Now that the weather is cooling off a bit and it is basically dark out the entire day, many of us might be considering a short break from the bike. Though, in our typical cyclist mindset we won’t do much of anything until we know the effect it will have on our fitness. Well, as you may suspect a pro longed period off the bike will not make you faster, but it isn’t going to spoil the upcoming season either.
If a break sounds nice at this point in the year, go for it. A week off will do you good mentally, and depending on your current level of fatigue it might even make you faster. If you are really enjoying your new bike free lifestyle and opt for another week of sloth then you will start to chip away at your fitness. Similar to training, during detraining your high intensity related adaptations will be the first things effected and there will be a notable reduction in your VO2max after two weeks of rest.
Anything beyond two weeks and your hard earned quads of doom will begin to shrivel up. Your muscle capillarisation will decrease and a conversion of muscle fibers will begin, greatly reducing your maximal output. If this sounds depressing (I am cringing just writing it), then get back on your bike after the 2 week mark.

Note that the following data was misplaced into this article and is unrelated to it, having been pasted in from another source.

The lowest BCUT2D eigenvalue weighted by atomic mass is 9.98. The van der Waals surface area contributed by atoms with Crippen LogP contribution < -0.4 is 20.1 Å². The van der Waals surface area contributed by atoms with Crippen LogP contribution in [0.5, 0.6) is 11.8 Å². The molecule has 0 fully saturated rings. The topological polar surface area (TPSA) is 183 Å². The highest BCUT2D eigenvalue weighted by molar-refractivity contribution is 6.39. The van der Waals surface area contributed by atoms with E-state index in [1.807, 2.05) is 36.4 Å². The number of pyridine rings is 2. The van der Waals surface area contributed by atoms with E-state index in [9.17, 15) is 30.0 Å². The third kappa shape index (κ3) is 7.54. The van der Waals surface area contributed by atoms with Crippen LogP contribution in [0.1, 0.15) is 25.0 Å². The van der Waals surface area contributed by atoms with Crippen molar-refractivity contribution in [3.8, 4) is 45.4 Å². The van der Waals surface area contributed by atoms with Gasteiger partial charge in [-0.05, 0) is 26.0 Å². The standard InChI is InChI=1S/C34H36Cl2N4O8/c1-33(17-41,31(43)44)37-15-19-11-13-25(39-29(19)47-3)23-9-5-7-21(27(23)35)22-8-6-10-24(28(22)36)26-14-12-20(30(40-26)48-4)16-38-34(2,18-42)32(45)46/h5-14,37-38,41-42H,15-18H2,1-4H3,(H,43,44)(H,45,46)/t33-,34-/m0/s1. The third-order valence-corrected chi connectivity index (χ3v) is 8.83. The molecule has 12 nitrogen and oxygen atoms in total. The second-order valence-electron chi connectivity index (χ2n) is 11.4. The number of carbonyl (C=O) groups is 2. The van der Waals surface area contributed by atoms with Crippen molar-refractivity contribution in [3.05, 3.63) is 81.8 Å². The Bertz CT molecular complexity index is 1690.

2 weeks is a bit of a threshold for detraining, if you can limit your break to this duration you don’t have much to worry about. For those who are taking an unplanned break due to sickness or injury that goes beyond two weeks, don’t sweat it. If you can’t ride, you can’t ride, don’t beat yourself up.
Here is an arbitrary curve showing the potential for detraining over an eight week period. This is for an athlete who had trained up until the 0 day point, so they had some momentum going into the break. Keep in mind that this is a generic curve and every athlete will retain fitness differently, but it illustrates that you will get a short term boost from resting (by shedding fatigue) but then you will start to lose fitness quickly.
A final thought, most modern literature on training adaptations will show that you can reduce your training volume (duration x frequency) by about 2/3 if you maintain the same intensity in your sessions without significantly affecting your VO2max. This holds true for several months and certainly long enough to get you through the winter (especially if you crank up the intensity.) Use this as a guideline for structuring your breaks / training routine this winter.